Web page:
Kage Baker was not a great fan of real life. It was full of trivial discomforts, and unpleasant people whom you could nonetheless not kill. It gave small pleasures, small hurts – so that one could not even strike an heroic pose, nor rise very far above the mud.
It wasn’t even deep mud. It was just a thin slick on the road of life; enough to suck your shoes off, or provoke a pratfall onto your ass. It’s hard to be a hero, in real life. The stuff is flat out boring. Kage preferred a day to day existence with sharp contrasts – life in chiaroscuro, with velvet drapes and carven furniture, deep shadows and sunlight like the glance of a god.
“I want to be dazzled and blinded,” she would declare. “I want to achieve heights and depths and widths, damn it!”
Which she certainly did. Though that is not to say that she scorned the joys of domestic tranquillity, either – but even there, Kage liked the delights of life at home to be bold and bright. She wanted joy, passion, an intensity to her comforts; she liked to be snug in a small haven while winds howled in the eaves and the threat of storms and power outages was always looming … just the threat, mind you. When Fate got too obstreperous and actually killed her computer access, she was mightily peeved.
On the other hand, she could cope well with actual disaster. You may prefer to quaff ale on the swaying seat of a gypsy wagon, or breakfast on champagne and fried oysters – and who would not? – but when you actually get to sometimes do those things, it can make it easier to cope with a mere leaking window. Dealing with thirsty warlords and foaming maniacs (even when you know the foam is produced with Alka Seltzer under the maniac’s tongue) makes handling a cranky postal clerk a snap.
And if, along the way, you learn to be alert for drama and high magic, your life is enriched wherever you are. Learn to always keep a cheeseboard and cloth serviettes in the glove box, and you are prepared for picnics anywhere. Always travel with ripe peaches, or imported chocolate, or a split of champagne. Drink out of crystal and eat off pewter or porcelain: eating with your fingers then becomes a fashion statement, not a loss of dignity. Keep friends who can quote Shakespeare and the Táin Bó Cúailnge, sing O Salutaris Hostia, and take a few stitches in a knife wound or a torn sleeve. Cultivate acquaintances who can juggle, or shoe a horse, or juggle shoes … or horse shoes. Or horses.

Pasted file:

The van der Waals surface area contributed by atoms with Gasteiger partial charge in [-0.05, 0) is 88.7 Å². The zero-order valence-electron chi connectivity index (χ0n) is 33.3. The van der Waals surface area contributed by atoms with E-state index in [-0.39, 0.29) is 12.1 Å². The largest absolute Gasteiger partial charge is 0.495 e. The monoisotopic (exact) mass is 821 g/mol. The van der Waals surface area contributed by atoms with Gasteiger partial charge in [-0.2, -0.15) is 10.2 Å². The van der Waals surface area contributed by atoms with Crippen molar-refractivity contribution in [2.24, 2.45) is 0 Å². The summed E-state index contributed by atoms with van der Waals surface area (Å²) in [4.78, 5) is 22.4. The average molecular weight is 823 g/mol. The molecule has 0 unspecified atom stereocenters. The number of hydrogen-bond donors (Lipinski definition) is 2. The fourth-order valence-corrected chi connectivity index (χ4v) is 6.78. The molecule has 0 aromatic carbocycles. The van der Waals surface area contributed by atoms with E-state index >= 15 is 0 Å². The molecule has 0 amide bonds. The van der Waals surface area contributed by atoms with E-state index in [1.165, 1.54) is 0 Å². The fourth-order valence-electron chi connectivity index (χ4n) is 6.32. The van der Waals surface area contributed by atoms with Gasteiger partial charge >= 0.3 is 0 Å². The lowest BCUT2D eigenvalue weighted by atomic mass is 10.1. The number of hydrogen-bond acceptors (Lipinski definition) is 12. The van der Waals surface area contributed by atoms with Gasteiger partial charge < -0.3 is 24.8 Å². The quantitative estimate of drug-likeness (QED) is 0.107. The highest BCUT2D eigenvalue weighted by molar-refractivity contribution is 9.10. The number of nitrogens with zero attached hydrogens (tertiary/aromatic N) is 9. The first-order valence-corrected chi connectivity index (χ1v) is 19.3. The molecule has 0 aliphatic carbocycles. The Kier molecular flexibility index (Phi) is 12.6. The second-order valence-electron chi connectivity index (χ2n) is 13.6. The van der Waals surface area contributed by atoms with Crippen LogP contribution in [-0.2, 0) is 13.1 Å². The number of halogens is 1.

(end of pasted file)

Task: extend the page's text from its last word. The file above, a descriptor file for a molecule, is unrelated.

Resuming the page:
Kage maintained these habits her entire life, and never ever dwelt willingly in a world she didn’t help make. When corporeality proved too thin or too tiring or too scarce, she built entire universes and inhabited them; she did it so well, she convinced thousands of others to live in her universes, as well. She was lauded by queens and captains; she knew real magicians and walked with real gods. Her last day of life, a friend drove 300 miles on impulse to hold her in his arms when she died.
Just about all her friends juggled.
I was the luckiest of her audience – I lived in her universes all the time for half a century. I still live in the vicinity of them, and from time to time I can walk right into them and cohabit again with all that glory and passion.
Which brings me to the hideous mundanity of the current day, and why mumping is the best choice right now. The world is a sewer. Real life sucks like a vacuum cleaner with a vampire in it. The government is a belly-ache, Congress is a paper cut; the President is a rotten tooth I keep biting on when I try to eat. Fuck ’em all.
I feel a period of frenzied mumping come upon me now, to be followed by a prolonged creative flowering. I can feel my seed pods getting ready to explode – mump blossoms procreate by explosive incendiary. I may try for umbelliferous , this time. I may go for the frank voluptuousness of an orchid. Baby’s breath, though, is right out.
It’s starlight roses and scarlet cannas or nothing, now. Real life has had its chance.
“Make no small plans,” said Daniel Burnham – and so was born Chicago. Myself, I’d like to see your Mars again, with miraculous great blossomings as far as the eye can see.